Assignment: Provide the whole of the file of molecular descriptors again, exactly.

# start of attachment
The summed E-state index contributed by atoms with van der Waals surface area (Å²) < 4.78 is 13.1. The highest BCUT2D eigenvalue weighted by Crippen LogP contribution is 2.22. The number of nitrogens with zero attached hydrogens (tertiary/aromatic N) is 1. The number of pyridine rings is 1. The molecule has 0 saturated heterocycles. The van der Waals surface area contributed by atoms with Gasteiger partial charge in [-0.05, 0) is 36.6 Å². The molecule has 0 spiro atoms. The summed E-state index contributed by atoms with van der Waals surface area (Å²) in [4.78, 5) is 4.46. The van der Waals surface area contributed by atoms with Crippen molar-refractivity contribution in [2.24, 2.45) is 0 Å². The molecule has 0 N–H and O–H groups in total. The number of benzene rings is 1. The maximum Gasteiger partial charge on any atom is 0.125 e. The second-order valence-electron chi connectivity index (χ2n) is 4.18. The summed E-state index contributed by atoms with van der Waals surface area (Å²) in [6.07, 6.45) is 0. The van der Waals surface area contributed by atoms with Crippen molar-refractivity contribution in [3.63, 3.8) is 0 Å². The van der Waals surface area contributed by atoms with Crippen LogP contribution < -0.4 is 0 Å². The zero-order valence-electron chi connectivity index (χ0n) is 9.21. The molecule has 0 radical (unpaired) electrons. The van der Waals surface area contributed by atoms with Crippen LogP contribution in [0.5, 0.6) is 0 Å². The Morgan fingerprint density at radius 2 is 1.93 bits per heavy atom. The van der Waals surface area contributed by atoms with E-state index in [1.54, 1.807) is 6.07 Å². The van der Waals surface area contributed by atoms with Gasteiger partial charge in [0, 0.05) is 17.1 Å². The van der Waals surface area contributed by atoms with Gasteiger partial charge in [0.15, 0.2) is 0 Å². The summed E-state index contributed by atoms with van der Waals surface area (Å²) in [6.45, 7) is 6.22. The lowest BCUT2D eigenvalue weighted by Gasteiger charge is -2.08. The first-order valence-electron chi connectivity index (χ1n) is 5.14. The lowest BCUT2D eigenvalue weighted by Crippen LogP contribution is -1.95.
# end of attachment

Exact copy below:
The summed E-state index contributed by atoms with van der Waals surface area (Å²) < 4.78 is 13.1. The highest BCUT2D eigenvalue weighted by Crippen LogP contribution is 2.22. The number of nitrogens with zero attached hydrogens (tertiary/aromatic N) is 1. The number of pyridine rings is 1. The molecule has 0 saturated heterocycles. The van der Waals surface area contributed by atoms with Gasteiger partial charge in [-0.05, 0) is 36.6 Å². The molecule has 0 spiro atoms. The summed E-state index contributed by atoms with van der Waals surface area (Å²) in [4.78, 5) is 4.46. The van der Waals surface area contributed by atoms with Crippen molar-refractivity contribution in [2.24, 2.45) is 0 Å². The molecule has 0 N–H and O–H groups in total. The number of benzene rings is 1. The maximum Gasteiger partial charge on any atom is 0.125 e. The second-order valence-electron chi connectivity index (χ2n) is 4.18. The summed E-state index contributed by atoms with van der Waals surface area (Å²) in [6.07, 6.45) is 0. The van der Waals surface area contributed by atoms with Crippen molar-refractivity contribution in [3.63, 3.8) is 0 Å². The van der Waals surface area contributed by atoms with Crippen LogP contribution < -0.4 is 0 Å². The zero-order valence-electron chi connectivity index (χ0n) is 9.21. The molecule has 0 radical (unpaired) electrons. The van der Waals surface area contributed by atoms with Crippen LogP contribution in [0.5, 0.6) is 0 Å². The Morgan fingerprint density at radius 2 is 1.93 bits per heavy atom. The van der Waals surface area contributed by atoms with E-state index in [1.54, 1.807) is 6.07 Å². The van der Waals surface area contributed by atoms with Gasteiger partial charge in [0, 0.05) is 17.1 Å². The van der Waals surface area contributed by atoms with Gasteiger partial charge in [0.15, 0.2) is 0 Å². The summed E-state index contributed by atoms with van der Waals surface area (Å²) in [6.45, 7) is 6.22. The lowest BCUT2D eigenvalue weighted by Gasteiger charge is -2.08. The first-order valence-electron chi connectivity index (χ1n) is 5.14. The lowest BCUT2D eigenvalue weighted by Crippen LogP contribution is -1.95.